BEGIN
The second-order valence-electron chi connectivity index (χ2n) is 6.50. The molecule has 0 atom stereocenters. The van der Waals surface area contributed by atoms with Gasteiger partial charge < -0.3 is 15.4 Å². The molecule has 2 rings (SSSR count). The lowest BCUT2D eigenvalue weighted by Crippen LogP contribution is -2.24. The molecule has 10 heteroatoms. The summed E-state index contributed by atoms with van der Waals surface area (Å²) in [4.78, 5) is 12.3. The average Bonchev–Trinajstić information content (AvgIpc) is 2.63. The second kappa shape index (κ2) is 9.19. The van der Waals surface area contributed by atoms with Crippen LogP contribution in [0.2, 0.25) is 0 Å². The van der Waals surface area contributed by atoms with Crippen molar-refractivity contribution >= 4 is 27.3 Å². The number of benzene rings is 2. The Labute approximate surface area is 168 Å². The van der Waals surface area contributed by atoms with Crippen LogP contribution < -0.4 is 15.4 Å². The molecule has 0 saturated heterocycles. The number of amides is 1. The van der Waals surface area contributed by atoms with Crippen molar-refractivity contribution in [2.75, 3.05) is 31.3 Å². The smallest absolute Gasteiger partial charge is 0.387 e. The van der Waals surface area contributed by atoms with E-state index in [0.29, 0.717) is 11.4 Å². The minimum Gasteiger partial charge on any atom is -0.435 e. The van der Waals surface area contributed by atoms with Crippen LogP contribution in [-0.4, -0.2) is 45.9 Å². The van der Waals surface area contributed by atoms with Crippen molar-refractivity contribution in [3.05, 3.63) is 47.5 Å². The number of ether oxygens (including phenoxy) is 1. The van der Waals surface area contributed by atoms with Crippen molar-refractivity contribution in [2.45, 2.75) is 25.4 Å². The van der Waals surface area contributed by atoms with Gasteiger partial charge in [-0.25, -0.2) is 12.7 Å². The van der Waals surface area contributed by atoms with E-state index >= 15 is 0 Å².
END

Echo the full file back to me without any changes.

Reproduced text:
The second-order valence-electron chi connectivity index (χ2n) is 6.50. The molecule has 0 atom stereocenters. The van der Waals surface area contributed by atoms with Gasteiger partial charge < -0.3 is 15.4 Å². The molecule has 2 rings (SSSR count). The lowest BCUT2D eigenvalue weighted by Crippen LogP contribution is -2.24. The molecule has 10 heteroatoms. The summed E-state index contributed by atoms with van der Waals surface area (Å²) in [4.78, 5) is 12.3. The average Bonchev–Trinajstić information content (AvgIpc) is 2.63. The second kappa shape index (κ2) is 9.19. The van der Waals surface area contributed by atoms with Crippen LogP contribution in [0.2, 0.25) is 0 Å². The van der Waals surface area contributed by atoms with Crippen molar-refractivity contribution >= 4 is 27.3 Å². The number of benzene rings is 2. The Labute approximate surface area is 168 Å². The van der Waals surface area contributed by atoms with Crippen LogP contribution < -0.4 is 15.4 Å². The molecule has 0 saturated heterocycles. The number of amides is 1. The van der Waals surface area contributed by atoms with Crippen molar-refractivity contribution in [2.75, 3.05) is 31.3 Å². The smallest absolute Gasteiger partial charge is 0.387 e. The van der Waals surface area contributed by atoms with E-state index in [0.29, 0.717) is 11.4 Å². The minimum Gasteiger partial charge on any atom is -0.435 e. The van der Waals surface area contributed by atoms with Crippen LogP contribution in [-0.4, -0.2) is 45.9 Å². The van der Waals surface area contributed by atoms with Crippen molar-refractivity contribution in [3.05, 3.63) is 47.5 Å². The number of ether oxygens (including phenoxy) is 1. The van der Waals surface area contributed by atoms with Crippen molar-refractivity contribution in [2.45, 2.75) is 25.4 Å². The van der Waals surface area contributed by atoms with Gasteiger partial charge in [-0.25, -0.2) is 12.7 Å². The van der Waals surface area contributed by atoms with E-state index >= 15 is 0 Å².